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Physiol Behav. 2001 Apr;72(5):705-11.

Odorant exposure increases olfactory sensitivity: olfactory epithelium is implicated.

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Monell Chemical Senses Center, 3500 Market Street, Philadelphia, PA 19104-3308, USA.


Exposure-induced shifts in sensitivity to odors may involve peripheral and/or central components of the olfactory system. The ability to disconnect the olfactory epithelium from the bulbs provides a unique opportunity to examine how odorant exposure affects each component. In one experiment, odor thresholds were established for either amyl acetate or androstenone. The mice were then exposed for 10 days to the same test odorant for which a threshold was obtained. After exposure, sensitivity to the odorant increased relative to preexposure levels. The mice then underwent bilateral olfactory nerve transection (BNX). When both groups of mice were tested 45-50 days after recovery from surgery and return of olfactory function, increased sensitivity to the exposed odorant persisted; however, 121-203 days after surgery, sensitivity returned to preexposure levels. Another experiment was similar to the first except that mice were exposed to an odorant, either amyl acetate or androstenone, for 10 days beginning 1 day after BNX or sham surgery. When the mice were tested 45-50 days after surgery, sensitivity to the exposed odorant was increased relative to preexposure levels, whereas sensitivity to the nonexposed odorant remained at preexposure levels. Although further work is needed to determine the precise mechanism(s) underlying shifts in sensitivity to odors, these studies provide additional evidence for peripheral involvement in exposure-induced sensitization to odorants and demonstrate the remarkable capacity of the olfactory system to maintain or even regain sensitivity after injury.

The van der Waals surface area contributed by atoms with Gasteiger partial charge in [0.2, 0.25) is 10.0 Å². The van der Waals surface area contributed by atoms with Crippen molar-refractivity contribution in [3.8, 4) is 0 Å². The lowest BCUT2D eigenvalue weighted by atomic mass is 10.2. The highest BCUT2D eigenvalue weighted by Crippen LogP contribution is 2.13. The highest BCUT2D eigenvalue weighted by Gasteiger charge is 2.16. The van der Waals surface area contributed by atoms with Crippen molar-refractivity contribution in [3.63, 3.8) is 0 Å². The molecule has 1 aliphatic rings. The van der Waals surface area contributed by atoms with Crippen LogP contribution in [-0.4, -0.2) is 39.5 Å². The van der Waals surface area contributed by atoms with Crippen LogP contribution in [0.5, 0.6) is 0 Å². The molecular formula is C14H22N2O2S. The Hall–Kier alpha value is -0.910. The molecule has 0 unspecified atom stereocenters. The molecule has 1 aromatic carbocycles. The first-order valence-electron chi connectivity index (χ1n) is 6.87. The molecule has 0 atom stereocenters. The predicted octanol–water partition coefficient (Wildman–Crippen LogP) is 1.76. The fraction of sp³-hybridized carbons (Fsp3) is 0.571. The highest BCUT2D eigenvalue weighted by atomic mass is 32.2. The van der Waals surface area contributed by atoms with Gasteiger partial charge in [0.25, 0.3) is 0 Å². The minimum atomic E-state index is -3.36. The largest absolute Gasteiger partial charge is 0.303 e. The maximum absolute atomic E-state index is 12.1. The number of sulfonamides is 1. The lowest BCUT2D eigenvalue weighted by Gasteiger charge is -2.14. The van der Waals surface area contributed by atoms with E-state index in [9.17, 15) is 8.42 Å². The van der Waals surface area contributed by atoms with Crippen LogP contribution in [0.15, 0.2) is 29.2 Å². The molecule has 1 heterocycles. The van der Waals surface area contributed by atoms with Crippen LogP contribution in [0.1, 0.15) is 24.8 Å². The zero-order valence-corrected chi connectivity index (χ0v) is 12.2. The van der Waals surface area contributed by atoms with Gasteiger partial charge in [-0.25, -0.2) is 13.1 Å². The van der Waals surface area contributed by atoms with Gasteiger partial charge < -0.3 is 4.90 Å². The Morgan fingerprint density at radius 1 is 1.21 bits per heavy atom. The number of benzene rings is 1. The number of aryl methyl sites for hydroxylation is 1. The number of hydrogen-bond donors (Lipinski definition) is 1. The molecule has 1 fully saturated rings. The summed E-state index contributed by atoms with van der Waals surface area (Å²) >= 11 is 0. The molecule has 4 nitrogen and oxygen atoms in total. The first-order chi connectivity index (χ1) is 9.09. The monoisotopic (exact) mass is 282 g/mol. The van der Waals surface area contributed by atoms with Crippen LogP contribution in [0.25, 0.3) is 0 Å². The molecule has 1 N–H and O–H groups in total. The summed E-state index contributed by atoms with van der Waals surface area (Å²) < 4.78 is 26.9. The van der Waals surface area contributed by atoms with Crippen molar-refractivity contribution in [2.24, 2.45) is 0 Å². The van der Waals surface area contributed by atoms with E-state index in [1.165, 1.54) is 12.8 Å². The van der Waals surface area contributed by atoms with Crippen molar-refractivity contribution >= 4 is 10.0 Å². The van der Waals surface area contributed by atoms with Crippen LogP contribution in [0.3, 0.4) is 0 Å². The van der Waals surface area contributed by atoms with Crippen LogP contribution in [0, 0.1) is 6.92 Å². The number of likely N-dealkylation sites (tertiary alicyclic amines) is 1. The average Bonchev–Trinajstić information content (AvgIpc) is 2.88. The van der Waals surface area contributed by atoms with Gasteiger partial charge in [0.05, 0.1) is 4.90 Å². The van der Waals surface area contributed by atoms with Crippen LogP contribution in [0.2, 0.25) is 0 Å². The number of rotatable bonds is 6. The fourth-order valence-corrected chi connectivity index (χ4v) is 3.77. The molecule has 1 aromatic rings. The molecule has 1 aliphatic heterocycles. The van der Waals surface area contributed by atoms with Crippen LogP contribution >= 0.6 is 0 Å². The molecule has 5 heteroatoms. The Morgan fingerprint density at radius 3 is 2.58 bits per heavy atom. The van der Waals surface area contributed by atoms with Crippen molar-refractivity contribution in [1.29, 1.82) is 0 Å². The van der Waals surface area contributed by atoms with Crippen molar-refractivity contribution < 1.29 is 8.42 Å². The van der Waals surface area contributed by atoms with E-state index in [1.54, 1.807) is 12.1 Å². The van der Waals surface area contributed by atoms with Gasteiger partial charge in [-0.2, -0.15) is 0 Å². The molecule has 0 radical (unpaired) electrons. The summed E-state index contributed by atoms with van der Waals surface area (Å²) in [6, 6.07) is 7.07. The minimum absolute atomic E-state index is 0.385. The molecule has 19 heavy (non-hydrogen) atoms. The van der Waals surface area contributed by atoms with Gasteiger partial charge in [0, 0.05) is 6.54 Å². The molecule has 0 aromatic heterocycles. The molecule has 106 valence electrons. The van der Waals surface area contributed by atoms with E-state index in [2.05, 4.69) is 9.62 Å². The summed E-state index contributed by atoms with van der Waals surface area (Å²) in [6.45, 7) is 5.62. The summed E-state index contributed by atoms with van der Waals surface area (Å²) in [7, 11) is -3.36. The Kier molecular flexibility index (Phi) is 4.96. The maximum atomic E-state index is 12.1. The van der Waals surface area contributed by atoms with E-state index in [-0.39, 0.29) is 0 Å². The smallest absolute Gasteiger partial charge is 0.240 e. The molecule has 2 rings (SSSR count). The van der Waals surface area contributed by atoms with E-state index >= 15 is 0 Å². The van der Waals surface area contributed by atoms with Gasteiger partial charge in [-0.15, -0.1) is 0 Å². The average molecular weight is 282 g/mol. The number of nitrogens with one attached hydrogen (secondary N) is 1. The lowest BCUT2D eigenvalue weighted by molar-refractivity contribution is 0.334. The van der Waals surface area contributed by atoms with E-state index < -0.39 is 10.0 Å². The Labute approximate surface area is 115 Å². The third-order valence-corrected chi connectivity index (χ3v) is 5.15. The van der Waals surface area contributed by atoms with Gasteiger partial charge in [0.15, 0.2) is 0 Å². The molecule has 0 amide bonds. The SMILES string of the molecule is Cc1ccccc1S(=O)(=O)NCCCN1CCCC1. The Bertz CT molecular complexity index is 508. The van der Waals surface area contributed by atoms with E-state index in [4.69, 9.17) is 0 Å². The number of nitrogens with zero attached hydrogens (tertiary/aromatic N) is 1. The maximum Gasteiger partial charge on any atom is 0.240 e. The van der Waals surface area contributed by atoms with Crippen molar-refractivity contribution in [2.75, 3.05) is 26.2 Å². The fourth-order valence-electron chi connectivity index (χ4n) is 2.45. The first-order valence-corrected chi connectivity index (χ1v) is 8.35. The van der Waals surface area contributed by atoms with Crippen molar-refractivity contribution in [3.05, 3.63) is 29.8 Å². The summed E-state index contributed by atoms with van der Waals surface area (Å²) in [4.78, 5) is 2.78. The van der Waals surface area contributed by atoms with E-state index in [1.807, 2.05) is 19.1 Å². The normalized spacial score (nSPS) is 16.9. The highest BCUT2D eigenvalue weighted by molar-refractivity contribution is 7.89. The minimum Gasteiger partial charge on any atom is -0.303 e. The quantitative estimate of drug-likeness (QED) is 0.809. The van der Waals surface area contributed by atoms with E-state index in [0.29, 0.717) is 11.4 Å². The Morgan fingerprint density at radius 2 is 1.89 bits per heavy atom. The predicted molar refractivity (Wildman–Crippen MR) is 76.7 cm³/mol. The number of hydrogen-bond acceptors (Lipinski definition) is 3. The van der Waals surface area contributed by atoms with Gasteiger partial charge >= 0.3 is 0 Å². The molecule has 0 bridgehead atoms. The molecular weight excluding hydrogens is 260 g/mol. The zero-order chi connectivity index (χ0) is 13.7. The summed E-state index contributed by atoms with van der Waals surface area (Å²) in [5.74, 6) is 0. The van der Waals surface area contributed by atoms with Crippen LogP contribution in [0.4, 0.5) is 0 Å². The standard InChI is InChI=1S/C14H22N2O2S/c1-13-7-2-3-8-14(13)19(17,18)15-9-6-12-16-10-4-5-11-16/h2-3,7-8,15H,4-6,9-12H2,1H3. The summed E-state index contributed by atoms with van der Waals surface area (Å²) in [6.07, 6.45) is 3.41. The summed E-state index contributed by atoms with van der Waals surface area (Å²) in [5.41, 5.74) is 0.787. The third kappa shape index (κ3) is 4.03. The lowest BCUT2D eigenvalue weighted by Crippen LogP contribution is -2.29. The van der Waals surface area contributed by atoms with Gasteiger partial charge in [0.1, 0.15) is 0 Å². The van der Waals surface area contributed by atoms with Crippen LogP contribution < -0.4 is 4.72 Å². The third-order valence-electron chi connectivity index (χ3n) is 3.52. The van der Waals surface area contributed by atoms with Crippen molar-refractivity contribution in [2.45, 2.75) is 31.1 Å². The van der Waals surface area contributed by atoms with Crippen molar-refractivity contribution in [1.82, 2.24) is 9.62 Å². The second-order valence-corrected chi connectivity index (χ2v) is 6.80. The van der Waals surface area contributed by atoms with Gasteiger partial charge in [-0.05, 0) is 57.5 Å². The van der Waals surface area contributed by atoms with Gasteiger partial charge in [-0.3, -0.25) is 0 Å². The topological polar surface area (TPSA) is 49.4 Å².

[Indexed for MEDLINE]

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